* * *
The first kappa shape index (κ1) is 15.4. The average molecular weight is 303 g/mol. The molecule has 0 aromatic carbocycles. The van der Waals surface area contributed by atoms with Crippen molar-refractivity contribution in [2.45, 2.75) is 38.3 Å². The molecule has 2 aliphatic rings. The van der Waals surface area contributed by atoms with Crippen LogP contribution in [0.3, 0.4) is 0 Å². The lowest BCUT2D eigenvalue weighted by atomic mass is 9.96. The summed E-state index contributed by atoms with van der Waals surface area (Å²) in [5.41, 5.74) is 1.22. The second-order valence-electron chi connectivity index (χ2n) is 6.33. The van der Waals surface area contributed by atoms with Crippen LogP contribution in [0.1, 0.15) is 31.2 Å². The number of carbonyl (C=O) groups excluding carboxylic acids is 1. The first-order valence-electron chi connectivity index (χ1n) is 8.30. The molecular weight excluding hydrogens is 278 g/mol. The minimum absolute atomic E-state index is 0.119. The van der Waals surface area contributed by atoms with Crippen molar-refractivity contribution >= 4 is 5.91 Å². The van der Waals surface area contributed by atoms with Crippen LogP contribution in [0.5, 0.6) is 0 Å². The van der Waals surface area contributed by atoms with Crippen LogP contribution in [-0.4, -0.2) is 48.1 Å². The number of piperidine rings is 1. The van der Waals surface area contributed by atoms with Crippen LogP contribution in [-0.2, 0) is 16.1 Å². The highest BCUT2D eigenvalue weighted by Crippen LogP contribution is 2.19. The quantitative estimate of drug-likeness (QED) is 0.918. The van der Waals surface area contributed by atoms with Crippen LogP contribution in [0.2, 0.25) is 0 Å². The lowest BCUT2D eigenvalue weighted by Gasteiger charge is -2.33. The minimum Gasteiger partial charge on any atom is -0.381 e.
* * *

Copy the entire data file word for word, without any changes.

The first kappa shape index (κ1) is 15.4. The average molecular weight is 303 g/mol. The molecule has 0 aromatic carbocycles. The van der Waals surface area contributed by atoms with Crippen molar-refractivity contribution in [2.45, 2.75) is 38.3 Å². The molecule has 2 aliphatic rings. The van der Waals surface area contributed by atoms with Crippen LogP contribution in [0.3, 0.4) is 0 Å². The lowest BCUT2D eigenvalue weighted by atomic mass is 9.96. The summed E-state index contributed by atoms with van der Waals surface area (Å²) in [5.41, 5.74) is 1.22. The second-order valence-electron chi connectivity index (χ2n) is 6.33. The van der Waals surface area contributed by atoms with Crippen LogP contribution in [0.1, 0.15) is 31.2 Å². The number of carbonyl (C=O) groups excluding carboxylic acids is 1. The first-order valence-electron chi connectivity index (χ1n) is 8.30. The molecular weight excluding hydrogens is 278 g/mol. The minimum absolute atomic E-state index is 0.119. The van der Waals surface area contributed by atoms with Crippen molar-refractivity contribution >= 4 is 5.91 Å². The van der Waals surface area contributed by atoms with Crippen LogP contribution in [0.5, 0.6) is 0 Å². The van der Waals surface area contributed by atoms with Crippen LogP contribution in [-0.4, -0.2) is 48.1 Å². The number of piperidine rings is 1. The van der Waals surface area contributed by atoms with Crippen LogP contribution in [-0.2, 0) is 16.1 Å². The highest BCUT2D eigenvalue weighted by Crippen LogP contribution is 2.19. The quantitative estimate of drug-likeness (QED) is 0.918. The van der Waals surface area contributed by atoms with Crippen LogP contribution in [0.2, 0.25) is 0 Å². The lowest BCUT2D eigenvalue weighted by Gasteiger charge is -2.33. The minimum Gasteiger partial charge on any atom is -0.381 e.